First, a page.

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Artist Talk with Ting Ying Han and Ai Iwane

We’re returning to in-person artist talks in the Kala Gallery with Ting Ying Han and Ai Iwane on Saturday, September 17 at 2pm. Join us to learn about their creative process and project ideas!

Another artist talk is happening on Saturday, September24 at 2pm with Alisa Ochoa, Ron Moultrie Saunders, and Lena Wolff. There will be a screen printing activity as part of Lena’s project. Hope you can join us for this too!

These events are part of public programming for the exhibition Forever Was Never Till Now  featuring new works by 2021-2022 Kala Fellowship and Media Residency artists: Jamal Ademola, Esy Casey, Ting Ying Han, Ai Iwane, Alisa Ochoa, Mariana Ramos Ortiz, Ron Moultrie Saunders, Cherrie Yu, and Lena Wolff.

Mask wearing is required in the gallery.

Ting Ying Han’s work investigates cultural identities in evolving communities. With the  gentrification and a sharp rise in anti-Asian hate crimes during the COVID-19 pandemic, many businesses in SF Chinatown were forced to close down. Using the  bilingual street signs from the area, Ting screen printed these signs with Chinese cooking sauces to commemorate the neighborhood’s cultural identity. Her work also reflects on her own experiences. Flowing Spaces retraces the floorplan of her childhood home in Taiwan. The gestural mark-making between each space of the floorplan represents her desire to connect, fear of conflict,  and hopes of a reunion with her family.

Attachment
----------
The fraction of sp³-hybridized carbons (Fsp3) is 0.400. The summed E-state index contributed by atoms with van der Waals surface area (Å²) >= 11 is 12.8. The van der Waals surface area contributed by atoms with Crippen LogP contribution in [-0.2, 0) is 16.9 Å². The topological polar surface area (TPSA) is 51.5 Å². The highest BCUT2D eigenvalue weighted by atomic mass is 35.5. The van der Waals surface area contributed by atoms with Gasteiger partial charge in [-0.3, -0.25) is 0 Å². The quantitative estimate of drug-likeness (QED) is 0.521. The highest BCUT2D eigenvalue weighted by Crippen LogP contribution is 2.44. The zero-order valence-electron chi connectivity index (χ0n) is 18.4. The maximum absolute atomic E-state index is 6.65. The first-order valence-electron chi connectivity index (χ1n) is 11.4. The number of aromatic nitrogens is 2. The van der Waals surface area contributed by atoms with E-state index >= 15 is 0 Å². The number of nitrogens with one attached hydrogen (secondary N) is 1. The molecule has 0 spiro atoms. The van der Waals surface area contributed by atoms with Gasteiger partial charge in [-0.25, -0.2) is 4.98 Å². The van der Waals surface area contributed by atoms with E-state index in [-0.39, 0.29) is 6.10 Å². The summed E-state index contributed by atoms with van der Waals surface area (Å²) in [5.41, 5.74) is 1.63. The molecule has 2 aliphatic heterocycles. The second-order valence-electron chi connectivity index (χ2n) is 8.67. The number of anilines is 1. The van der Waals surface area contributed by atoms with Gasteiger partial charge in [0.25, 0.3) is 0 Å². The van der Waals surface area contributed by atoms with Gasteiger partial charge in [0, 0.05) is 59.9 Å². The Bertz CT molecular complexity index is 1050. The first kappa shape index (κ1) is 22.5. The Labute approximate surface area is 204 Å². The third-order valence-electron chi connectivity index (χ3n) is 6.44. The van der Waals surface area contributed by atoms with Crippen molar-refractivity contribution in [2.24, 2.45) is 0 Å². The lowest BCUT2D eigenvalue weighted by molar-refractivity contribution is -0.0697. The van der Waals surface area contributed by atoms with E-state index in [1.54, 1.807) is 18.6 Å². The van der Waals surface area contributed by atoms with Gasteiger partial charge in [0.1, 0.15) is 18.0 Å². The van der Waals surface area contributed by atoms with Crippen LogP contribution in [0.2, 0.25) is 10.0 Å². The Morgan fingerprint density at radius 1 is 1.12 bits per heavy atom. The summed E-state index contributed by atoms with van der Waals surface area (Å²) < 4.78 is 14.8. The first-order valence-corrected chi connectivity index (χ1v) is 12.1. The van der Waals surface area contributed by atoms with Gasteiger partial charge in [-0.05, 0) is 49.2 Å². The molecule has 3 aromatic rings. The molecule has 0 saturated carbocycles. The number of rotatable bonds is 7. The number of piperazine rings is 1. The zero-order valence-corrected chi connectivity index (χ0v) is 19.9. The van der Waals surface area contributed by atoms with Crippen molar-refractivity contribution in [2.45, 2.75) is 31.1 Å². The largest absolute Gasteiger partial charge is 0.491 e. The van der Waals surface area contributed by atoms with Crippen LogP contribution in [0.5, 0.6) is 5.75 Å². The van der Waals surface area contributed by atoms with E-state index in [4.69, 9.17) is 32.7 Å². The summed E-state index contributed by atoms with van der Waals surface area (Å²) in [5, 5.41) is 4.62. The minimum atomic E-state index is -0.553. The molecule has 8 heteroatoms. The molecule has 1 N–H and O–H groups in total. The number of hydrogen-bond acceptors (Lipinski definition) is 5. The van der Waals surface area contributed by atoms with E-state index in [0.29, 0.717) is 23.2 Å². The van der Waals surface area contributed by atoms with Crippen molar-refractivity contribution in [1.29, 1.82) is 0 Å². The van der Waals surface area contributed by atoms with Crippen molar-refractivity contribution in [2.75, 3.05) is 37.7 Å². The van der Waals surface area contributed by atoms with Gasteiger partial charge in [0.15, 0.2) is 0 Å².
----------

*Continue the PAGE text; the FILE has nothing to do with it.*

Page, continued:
Ai Iwane presents Kipuka, a photography and video series. Kipuka is a Hawaiian term referring to an oasis of vegetation surrounded by lava flow, a place where the seeds of new life spread. Her work focuses on the Bon Dance song from Fukushima brought by Japanese immigrants to Hawaii, exploring a history of uprootedness and persistent links. Her photographs bring stories together through images of the evacuation zones in Fukushima or of the Issei cemeteries for first-generation immigrants now abandoned. Her B&W panoramic photographs were taken with a Kodak Cirkut, a large-format rotating camera often used by Japanese immigrants to capture family occasions and funerals in the 1930’s.  Ai received a travel grant from TRAVEL / kanzan.

Event Details

Date: September 17, 2022

Time: 2:00 pm–4:00 pm

Kala Gallery
2990 San Pablo Avenue
Berkeley, CA 94702
510-841-7000